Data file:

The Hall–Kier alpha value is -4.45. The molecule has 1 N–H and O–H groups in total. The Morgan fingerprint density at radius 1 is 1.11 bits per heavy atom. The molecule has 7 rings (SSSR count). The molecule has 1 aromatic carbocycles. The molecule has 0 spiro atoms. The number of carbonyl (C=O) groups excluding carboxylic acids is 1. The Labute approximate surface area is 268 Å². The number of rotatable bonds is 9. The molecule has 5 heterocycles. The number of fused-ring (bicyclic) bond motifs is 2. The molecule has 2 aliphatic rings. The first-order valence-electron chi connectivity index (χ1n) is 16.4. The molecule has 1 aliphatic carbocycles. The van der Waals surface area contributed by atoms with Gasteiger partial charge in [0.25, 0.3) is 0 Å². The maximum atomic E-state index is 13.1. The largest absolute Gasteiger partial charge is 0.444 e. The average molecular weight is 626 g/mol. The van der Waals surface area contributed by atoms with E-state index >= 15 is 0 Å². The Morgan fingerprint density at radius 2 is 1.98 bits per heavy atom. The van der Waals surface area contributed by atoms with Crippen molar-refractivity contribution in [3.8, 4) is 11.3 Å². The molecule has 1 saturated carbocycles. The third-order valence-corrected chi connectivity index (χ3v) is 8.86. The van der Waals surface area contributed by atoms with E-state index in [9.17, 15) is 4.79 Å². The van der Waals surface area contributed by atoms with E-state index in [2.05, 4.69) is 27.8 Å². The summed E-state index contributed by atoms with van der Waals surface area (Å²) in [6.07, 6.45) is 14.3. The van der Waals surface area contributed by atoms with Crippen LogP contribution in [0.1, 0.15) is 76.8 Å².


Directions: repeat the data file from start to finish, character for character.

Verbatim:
The Hall–Kier alpha value is -4.45. The molecule has 1 N–H and O–H groups in total. The Morgan fingerprint density at radius 1 is 1.11 bits per heavy atom. The molecule has 7 rings (SSSR count). The molecule has 1 aromatic carbocycles. The molecule has 0 spiro atoms. The number of carbonyl (C=O) groups excluding carboxylic acids is 1. The Labute approximate surface area is 268 Å². The number of rotatable bonds is 9. The molecule has 5 heterocycles. The number of fused-ring (bicyclic) bond motifs is 2. The molecule has 2 aliphatic rings. The first-order valence-electron chi connectivity index (χ1n) is 16.4. The molecule has 1 aliphatic carbocycles. The van der Waals surface area contributed by atoms with Gasteiger partial charge in [0.25, 0.3) is 0 Å². The maximum atomic E-state index is 13.1. The largest absolute Gasteiger partial charge is 0.444 e. The average molecular weight is 626 g/mol. The van der Waals surface area contributed by atoms with E-state index >= 15 is 0 Å². The Morgan fingerprint density at radius 2 is 1.98 bits per heavy atom. The van der Waals surface area contributed by atoms with Crippen molar-refractivity contribution in [3.8, 4) is 11.3 Å². The molecule has 1 saturated carbocycles. The third-order valence-corrected chi connectivity index (χ3v) is 8.86. The van der Waals surface area contributed by atoms with E-state index in [9.17, 15) is 4.79 Å². The van der Waals surface area contributed by atoms with E-state index in [2.05, 4.69) is 27.8 Å². The summed E-state index contributed by atoms with van der Waals surface area (Å²) in [6.07, 6.45) is 14.3. The van der Waals surface area contributed by atoms with Crippen LogP contribution in [0.1, 0.15) is 76.8 Å².